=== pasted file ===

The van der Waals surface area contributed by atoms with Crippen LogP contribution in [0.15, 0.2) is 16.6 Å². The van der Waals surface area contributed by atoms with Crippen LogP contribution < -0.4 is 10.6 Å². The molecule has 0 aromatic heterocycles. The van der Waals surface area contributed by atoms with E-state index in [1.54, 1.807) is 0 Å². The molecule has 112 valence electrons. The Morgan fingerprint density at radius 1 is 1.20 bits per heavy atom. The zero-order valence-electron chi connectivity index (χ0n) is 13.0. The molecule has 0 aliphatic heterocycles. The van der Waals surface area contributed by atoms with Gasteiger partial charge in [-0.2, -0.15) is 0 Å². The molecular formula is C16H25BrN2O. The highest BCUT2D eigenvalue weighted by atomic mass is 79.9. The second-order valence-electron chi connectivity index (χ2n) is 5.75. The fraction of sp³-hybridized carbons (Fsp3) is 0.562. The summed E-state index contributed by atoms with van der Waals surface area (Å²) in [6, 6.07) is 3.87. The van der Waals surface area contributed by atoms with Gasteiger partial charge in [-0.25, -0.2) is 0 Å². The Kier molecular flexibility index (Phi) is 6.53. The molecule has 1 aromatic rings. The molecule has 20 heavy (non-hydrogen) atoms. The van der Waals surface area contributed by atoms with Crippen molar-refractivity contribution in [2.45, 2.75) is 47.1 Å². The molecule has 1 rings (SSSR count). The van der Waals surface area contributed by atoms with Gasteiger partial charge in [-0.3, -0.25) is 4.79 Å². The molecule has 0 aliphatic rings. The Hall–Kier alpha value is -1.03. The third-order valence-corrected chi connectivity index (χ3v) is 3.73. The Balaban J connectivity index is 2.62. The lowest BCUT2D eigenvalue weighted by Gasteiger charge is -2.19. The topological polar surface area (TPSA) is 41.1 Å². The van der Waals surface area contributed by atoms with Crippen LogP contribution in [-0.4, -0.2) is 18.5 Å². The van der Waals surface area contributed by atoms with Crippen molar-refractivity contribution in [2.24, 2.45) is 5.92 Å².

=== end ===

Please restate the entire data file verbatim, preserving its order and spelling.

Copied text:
The van der Waals surface area contributed by atoms with Crippen LogP contribution in [0.15, 0.2) is 16.6 Å². The van der Waals surface area contributed by atoms with Crippen LogP contribution < -0.4 is 10.6 Å². The molecule has 0 aromatic heterocycles. The van der Waals surface area contributed by atoms with E-state index in [1.54, 1.807) is 0 Å². The molecule has 112 valence electrons. The Morgan fingerprint density at radius 1 is 1.20 bits per heavy atom. The zero-order valence-electron chi connectivity index (χ0n) is 13.0. The molecule has 0 aliphatic heterocycles. The van der Waals surface area contributed by atoms with Gasteiger partial charge in [-0.2, -0.15) is 0 Å². The molecular formula is C16H25BrN2O. The highest BCUT2D eigenvalue weighted by atomic mass is 79.9. The second-order valence-electron chi connectivity index (χ2n) is 5.75. The fraction of sp³-hybridized carbons (Fsp3) is 0.562. The summed E-state index contributed by atoms with van der Waals surface area (Å²) in [6, 6.07) is 3.87. The van der Waals surface area contributed by atoms with Gasteiger partial charge in [-0.25, -0.2) is 0 Å². The Kier molecular flexibility index (Phi) is 6.53. The molecule has 1 aromatic rings. The molecule has 20 heavy (non-hydrogen) atoms. The van der Waals surface area contributed by atoms with Crippen molar-refractivity contribution in [2.45, 2.75) is 47.1 Å². The molecule has 1 rings (SSSR count). The van der Waals surface area contributed by atoms with Gasteiger partial charge in [-0.3, -0.25) is 4.79 Å². The molecule has 0 aliphatic rings. The Hall–Kier alpha value is -1.03. The third-order valence-corrected chi connectivity index (χ3v) is 3.73. The Balaban J connectivity index is 2.62. The lowest BCUT2D eigenvalue weighted by Gasteiger charge is -2.19. The topological polar surface area (TPSA) is 41.1 Å². The van der Waals surface area contributed by atoms with Crippen LogP contribution in [-0.4, -0.2) is 18.5 Å². The van der Waals surface area contributed by atoms with Crippen molar-refractivity contribution in [2.24, 2.45) is 5.92 Å².